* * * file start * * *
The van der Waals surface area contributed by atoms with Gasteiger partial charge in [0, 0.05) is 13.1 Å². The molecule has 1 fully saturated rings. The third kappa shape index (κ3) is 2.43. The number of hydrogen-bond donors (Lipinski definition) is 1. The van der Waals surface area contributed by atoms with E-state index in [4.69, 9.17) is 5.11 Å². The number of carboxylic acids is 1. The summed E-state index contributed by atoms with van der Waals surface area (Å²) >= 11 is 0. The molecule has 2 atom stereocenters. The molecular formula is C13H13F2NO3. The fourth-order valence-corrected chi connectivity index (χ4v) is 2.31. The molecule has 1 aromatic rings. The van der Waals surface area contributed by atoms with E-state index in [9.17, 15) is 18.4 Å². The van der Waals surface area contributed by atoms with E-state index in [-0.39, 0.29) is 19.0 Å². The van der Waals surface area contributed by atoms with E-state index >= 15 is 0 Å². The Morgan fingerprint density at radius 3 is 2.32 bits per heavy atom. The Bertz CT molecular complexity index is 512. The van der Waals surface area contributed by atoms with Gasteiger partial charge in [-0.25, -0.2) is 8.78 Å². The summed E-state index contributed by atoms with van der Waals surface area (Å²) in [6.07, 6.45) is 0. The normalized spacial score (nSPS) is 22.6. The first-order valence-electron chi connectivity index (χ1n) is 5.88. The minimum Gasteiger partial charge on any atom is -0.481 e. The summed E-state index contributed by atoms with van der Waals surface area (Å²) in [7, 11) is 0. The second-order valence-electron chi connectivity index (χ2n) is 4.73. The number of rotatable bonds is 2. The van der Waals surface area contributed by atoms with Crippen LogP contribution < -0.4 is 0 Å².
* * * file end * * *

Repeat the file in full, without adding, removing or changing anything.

The van der Waals surface area contributed by atoms with Gasteiger partial charge in [0, 0.05) is 13.1 Å². The molecule has 1 fully saturated rings. The third kappa shape index (κ3) is 2.43. The number of hydrogen-bond donors (Lipinski definition) is 1. The van der Waals surface area contributed by atoms with E-state index in [4.69, 9.17) is 5.11 Å². The number of carboxylic acids is 1. The summed E-state index contributed by atoms with van der Waals surface area (Å²) >= 11 is 0. The molecule has 2 atom stereocenters. The molecular formula is C13H13F2NO3. The fourth-order valence-corrected chi connectivity index (χ4v) is 2.31. The molecule has 1 aromatic rings. The van der Waals surface area contributed by atoms with E-state index in [9.17, 15) is 18.4 Å². The van der Waals surface area contributed by atoms with E-state index in [-0.39, 0.29) is 19.0 Å². The van der Waals surface area contributed by atoms with E-state index >= 15 is 0 Å². The Morgan fingerprint density at radius 3 is 2.32 bits per heavy atom. The Bertz CT molecular complexity index is 512. The van der Waals surface area contributed by atoms with Gasteiger partial charge in [-0.25, -0.2) is 8.78 Å². The summed E-state index contributed by atoms with van der Waals surface area (Å²) in [6.07, 6.45) is 0. The normalized spacial score (nSPS) is 22.6. The first-order valence-electron chi connectivity index (χ1n) is 5.88. The minimum Gasteiger partial charge on any atom is -0.481 e. The summed E-state index contributed by atoms with van der Waals surface area (Å²) in [7, 11) is 0. The second-order valence-electron chi connectivity index (χ2n) is 4.73. The number of rotatable bonds is 2. The van der Waals surface area contributed by atoms with Crippen LogP contribution < -0.4 is 0 Å².